Ray [00:25:52] Yes, start there. Get your worst-case scenario covered. Never be squeezed. Never be put into a position. So how many days, months—whatever it is—that saving that secures your well-being. Think of it in days of safety in your financials. How many days of safety? Because you could lose your job. So safety. Secure your safety first. And then once you've got your safety secured, you know, is that a year? I would say try to get it a year. And whatever it is. 


[00:26:39] But something like that. OK, now, and then have your scenario. Which is in that worst-case scenario, it's going to be like, OK, what's my worst-case scenario? And you have it and get that covered. Once you've got that covered, then you can play with your chips. Because you know that you will never go below that level that you can imagine as being acceptable. 


Kinsey [00:27:06] We're going to take a short break to hear from our partner. But when we come back, I want to ask you a question that I hope will make everybody listening to this think just a little harder. But quickly, a break to hear from our partner. —


Kinsey [00:27:19] And now back to the conversation with Ray Dalio. Ray, before that break, we were talking about how what we don't know is far greater than what we do know, that we should be prepared for this worst-case scenario before we start throwing money at the situation. Do you think enough people recognize that as a necessity today? 


Ray [00:27:37] No, but — 


Kinsey [00:27:37] I would argue they don't. 


Ray [00:27:38] No, but the way they learned is the way my parents' generation learned it. And it's because of the stress tests. That's how they learn. And my father went through depression and war. 


Ray [00:27:54] Now, he wanted to secure his well-being. Like luxury did not matter much, pass that. OK, can you secure—because you know what an increment of luxury is worth in relationship to an increment of secure state stability? I mean, it ain't worth much.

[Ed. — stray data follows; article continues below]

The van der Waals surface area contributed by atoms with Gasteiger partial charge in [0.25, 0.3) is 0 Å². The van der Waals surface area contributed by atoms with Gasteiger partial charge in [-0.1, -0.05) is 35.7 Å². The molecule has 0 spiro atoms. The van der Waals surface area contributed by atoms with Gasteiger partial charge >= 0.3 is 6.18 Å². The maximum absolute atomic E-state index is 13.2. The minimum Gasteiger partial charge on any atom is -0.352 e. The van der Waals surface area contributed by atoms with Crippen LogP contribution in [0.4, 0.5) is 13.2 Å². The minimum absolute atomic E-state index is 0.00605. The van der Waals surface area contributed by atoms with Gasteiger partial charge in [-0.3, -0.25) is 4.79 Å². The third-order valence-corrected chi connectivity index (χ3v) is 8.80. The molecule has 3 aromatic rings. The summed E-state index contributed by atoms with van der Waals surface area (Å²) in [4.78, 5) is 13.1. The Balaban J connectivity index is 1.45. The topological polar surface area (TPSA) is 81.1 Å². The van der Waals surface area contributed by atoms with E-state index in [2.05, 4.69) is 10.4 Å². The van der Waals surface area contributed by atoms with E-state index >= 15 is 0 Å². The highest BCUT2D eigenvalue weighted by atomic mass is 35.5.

Kinsey [00:28:12] Nothing. 


Ray [00:28:12] So what happens in these stress tests, in this big cycle I'm describing, is that people forget that. They don't learn those lessons. You can tell a child, don't put your hand on a hot stove, but they got to put their hand on a hot stove in order to learn not to put their hand on a hot stove. 


Kinsey [00:28:33] OK. Let's say you're in your 20s today. When you started Bridgewater—the same age—would you pursue the same kind of career? Would you start a hedge fund today if you were my age? 


Ray [00:28:45] So your work and your passion should be the same thing. And it's got to pay enough. And that's all I cared about. Would I like to do it again? I can tell you what I'd like to do. I love figuring out how the world works and betting on it. So I love that. So my big principles are meaningful work and meaningful relationships. And so my company, the culture I created, is I'll say to one sentence. It's an idea meritocracy in which the goals are meaningful work and meaningful relationships. And the way we want to get there is through radical truthfulness and radical transparency. 


Ray [00:29:32] That's what's life's about. That's what I want. And so I love the meaningful work that, you know, the game, to bet on it and all that, whatever it is, your meaningful work, each of us have it in our own ways. You have your own meaningful work, but have that meaningful work and then have that meaningful relationships when you're in it. 


Ray [00:29:53] Because when you look back—like I'm 70, I can look back on how the game works and so on. The thing that I treasure the most are the meaningful relationships. I loved the fact that I could have my curiosity and I could play my game and do that. But I love those meaningful relationships and the really meaningful relationships beyond myself.